Monday, March 10, 2008

"I can talk about his passion."

I have known Mike for as long as I have been in Comedy. We have fallen in and out of touch with each other over the years. After my break up with Samantha, I stayed at my brothers house in Lafayette. Eventually, it just made sense to move back into the city. It was suppose to be temporary, but I have stayed because it is cheap.
Mike was the one who told me about the place.
We are room mates, but never really see each other anymore. We talk outside when we run into each other, but that's about it.
I have known the guy for more than 15 years.
He called me today. One of the other room mates in the house killed himself.
I hardly knew the man. He was always smoking when I saw him. Frail, as thin as a stick, I usually saw him sitting in his car out front smoking with a look on his face that said he wasn't there. Not crazy, just some place else.
I saw him this morning at 7:30 when I was rushing out the door to cover a shift at the day gig. We nodded politely to each other as we always did.
That was the last time I saw him alive.
I didn't even know his name till Mike told me.
I keep asking myself what I should feel? I listened to Mike on the phone. He had been dealing with the Police all morning and was understandably shaken up. After we got off the phone with each other, I sat back down at a table in a cafe, put my iPod ear buds back in and checked for messages on Myspace.
Now, a few hours later, I am at a Starbucks in Napa killing time before a show and all I can think about is the pain in Mikes voice when he was explaining the situation to me.
I can't imagine the pain either of these men felt today. I have thought of suicide. After the whole Samantha mess, it crossed my mind on more than one occasion. But I never got to that place in side myself where it became an eventuality. You know? It did for this man.
He handed Mike a money clip and two letters, went into his room and a few moments later, Mike heard the gun shot.
My God.
I just sat back down and thought about what I needed to get done today and how tired I am going to be tomorrow.
Is that cold?
My life has become so busy lately. Shows, teaching, day job-I don't know where to put everything I need to get done. Friends? I have a few people that I would consider close, but my first impulse for anything is to just retreat inside myself. Isolate, bare the pain and hope it will pass.
It never does. Not really.
When I was driving up to Napa, I called Mike to check on him. Still shaken, still that tone of voice I hope to never hear in another persons voice again, he was going to try and sleep. When I put the phone down and really looked at what was just scenery on the way to another gig, I thought how beautiful it was. The hills, the vines that look like open hands tied to their polls, it was beautiful. Those trees that flower for a few weeks at the start of spring were in bloom everywhere. I rolled my window down and inhaled. It always makes me think of being young when I see those trees. The smell filled the air. Instead of car exhaust and urine, the air was fresh with their scent. It was good to be out of the city.
What should I feel?
What should I feel for a man I never had more than a token, how are you, with? I could see he was a shadow. Anyone could look and see he was broken. He was a bare light bulb hanging from a cord over an unmade bed.
I understand what it is to be trapped in your own private world of regret.
I avoided him for that. I recognized to much of myself in his sunken eye's.
He smoked like it would rid him of the ghosts you knew were hanging around him. He was always leaning against the gate, the door or the wall. Always looking down at his feet and always awkward. I understand that the most.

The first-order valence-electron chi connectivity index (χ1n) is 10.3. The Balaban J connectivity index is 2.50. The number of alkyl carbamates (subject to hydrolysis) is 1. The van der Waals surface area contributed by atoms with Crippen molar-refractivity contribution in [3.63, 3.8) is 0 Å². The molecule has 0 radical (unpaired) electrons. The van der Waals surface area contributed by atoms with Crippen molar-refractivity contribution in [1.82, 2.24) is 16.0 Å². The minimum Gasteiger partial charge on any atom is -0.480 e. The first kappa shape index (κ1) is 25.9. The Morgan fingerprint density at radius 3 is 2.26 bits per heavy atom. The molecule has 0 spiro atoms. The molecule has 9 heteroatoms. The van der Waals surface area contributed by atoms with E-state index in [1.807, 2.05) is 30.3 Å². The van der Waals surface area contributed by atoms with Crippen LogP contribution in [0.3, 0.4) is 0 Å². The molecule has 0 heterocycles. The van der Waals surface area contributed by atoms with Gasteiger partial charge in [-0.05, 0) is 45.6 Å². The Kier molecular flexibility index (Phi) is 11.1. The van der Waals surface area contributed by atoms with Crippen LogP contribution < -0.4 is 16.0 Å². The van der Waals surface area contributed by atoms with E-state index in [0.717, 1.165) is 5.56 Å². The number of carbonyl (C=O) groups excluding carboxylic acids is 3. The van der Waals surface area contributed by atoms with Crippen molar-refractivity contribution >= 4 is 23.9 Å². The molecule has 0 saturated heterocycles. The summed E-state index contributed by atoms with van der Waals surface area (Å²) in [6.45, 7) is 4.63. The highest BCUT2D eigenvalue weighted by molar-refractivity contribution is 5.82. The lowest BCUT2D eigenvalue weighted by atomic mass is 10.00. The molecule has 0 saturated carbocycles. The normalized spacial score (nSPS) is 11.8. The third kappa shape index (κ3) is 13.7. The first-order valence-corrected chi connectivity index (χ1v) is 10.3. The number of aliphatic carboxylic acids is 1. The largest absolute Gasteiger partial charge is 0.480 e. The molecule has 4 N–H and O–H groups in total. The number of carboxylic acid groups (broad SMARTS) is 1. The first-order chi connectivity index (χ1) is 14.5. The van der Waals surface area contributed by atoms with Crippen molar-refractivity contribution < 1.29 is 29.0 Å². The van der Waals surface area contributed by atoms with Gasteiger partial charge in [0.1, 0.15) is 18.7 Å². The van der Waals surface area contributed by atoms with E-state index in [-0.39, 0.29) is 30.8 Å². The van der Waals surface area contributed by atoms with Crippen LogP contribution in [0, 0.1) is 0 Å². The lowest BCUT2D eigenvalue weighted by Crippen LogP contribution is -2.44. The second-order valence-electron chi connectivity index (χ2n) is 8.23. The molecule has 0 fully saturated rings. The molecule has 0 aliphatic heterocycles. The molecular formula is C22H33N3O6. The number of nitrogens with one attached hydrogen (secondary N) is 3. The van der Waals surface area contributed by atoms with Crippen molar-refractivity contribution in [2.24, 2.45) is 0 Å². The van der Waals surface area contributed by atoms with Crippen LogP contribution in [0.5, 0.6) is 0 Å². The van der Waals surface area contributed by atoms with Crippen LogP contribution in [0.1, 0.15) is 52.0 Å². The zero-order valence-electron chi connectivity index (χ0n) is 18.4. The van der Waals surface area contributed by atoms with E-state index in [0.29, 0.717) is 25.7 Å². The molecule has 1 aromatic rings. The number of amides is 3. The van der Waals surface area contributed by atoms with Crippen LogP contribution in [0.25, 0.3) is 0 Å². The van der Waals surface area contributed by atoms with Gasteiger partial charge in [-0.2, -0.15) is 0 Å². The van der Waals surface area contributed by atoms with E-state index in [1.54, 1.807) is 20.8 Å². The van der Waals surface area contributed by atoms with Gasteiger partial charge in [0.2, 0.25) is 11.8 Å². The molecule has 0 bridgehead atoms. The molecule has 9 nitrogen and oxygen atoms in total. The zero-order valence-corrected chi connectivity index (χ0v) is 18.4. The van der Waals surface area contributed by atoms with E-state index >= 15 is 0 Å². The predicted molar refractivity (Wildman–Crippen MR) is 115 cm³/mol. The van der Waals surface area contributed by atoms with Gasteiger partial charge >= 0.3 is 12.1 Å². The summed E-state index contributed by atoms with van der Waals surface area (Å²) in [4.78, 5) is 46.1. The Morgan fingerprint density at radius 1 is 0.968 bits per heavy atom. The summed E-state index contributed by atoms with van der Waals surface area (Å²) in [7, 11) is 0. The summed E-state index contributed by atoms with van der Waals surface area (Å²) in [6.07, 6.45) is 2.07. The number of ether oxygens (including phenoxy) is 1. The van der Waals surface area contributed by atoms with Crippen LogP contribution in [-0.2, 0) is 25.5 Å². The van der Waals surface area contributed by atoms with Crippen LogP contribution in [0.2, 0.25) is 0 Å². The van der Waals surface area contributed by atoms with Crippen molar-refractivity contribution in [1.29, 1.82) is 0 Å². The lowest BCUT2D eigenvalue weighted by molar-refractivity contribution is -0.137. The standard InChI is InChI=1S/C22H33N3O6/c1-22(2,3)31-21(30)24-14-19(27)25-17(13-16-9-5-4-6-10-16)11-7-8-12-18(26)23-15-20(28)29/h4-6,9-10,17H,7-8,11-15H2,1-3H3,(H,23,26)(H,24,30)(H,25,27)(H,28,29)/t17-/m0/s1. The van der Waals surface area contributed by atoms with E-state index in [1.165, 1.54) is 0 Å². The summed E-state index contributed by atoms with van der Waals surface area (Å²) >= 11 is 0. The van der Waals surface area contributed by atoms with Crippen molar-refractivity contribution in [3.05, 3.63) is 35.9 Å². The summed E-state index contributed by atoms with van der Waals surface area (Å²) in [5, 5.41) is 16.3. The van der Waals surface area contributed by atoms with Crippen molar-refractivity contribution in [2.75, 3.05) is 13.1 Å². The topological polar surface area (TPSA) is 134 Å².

To be so awkward, so stuck in your head but to want someone to reach inside and just get it, I understand that. Truth is, no one ever really can. You want it to be that lover, or your father, or a friend, but it is always best described by something you keep to yourself. A favorite song, a movie, a book. But it is something you never really tell anyone else.
What should I feel?
It feels like I have asked myself that all my life. All I can think is that the answer he gave himself was that he was tired of trying.
When people say, suicide is selfish, I never really got it. Now I do.
Mike heard the gun and ran down stairs and found him.
Can you imagine that?
Mike told me it will be with him forever. I believe that. How could it not be?
That's what makes it selfish. Someone has to deal with it after your gone.
Mike was this mans only real friend. He trusted him with the money and the letters.
I ask Mike how he is doing and he says, "I am mad, I am angry but mostly, I miss my friend."
When I turn onto the last road that leads to down town Napa, I look at a familiar stretch of road. Cynthia and I use to come up here for weekends when we lived together.
20 years has gone by. 20 years since I saw a woman I thought I would go through forever with.
Where does the time go? All that stuff that was suppose to happen that didn't. Why do I hold onto it like stones in my pocket? What was this man holding onto that he couldn't let go of? What brand of pain must he have had? What brought him to this end now?
I think of Samantha of course, some where else with someone else and I realize that I had learned nothing from the first woman I lived with 20 years ago. There is no one person in my life that knows all my truth. Do you know what I mean by that?
Everyone has a piece of a story that I want them to have. Some of the story people have is more fiction than fact too. But there is not a single other human being I have ever really trusted with all of who I am.
I am guessing, but I don't think this man did either. How odd to have something so intimate and in common with someone you thought of as a stranger. A stranger under the same roof.
It doesn't really mater what I am suppose to feel. It's not my story nor my grief. I think too much about me anyway. Maybe not in an outright selfish way, but it is in a way. All the energy I put into avoiding not just conflict, but connection tells people I don't trust them. Truth is, I am just afraid. Afraid of everything any human being is afraid of.
This man had enough. He was worn out by all the unanswered questions that lead to a fear that takes hold of you like cancer.
If there is a God, I cannot possibly believe he is cruel enough to keep this mans punishment going in the afterlife.
For him, it's over. For Mike, it is just starting.
I do the gig in a bar where the noise is like a physical presence. The entire back of the room is disconnected from the show and just try to speak louder and louder over the comics.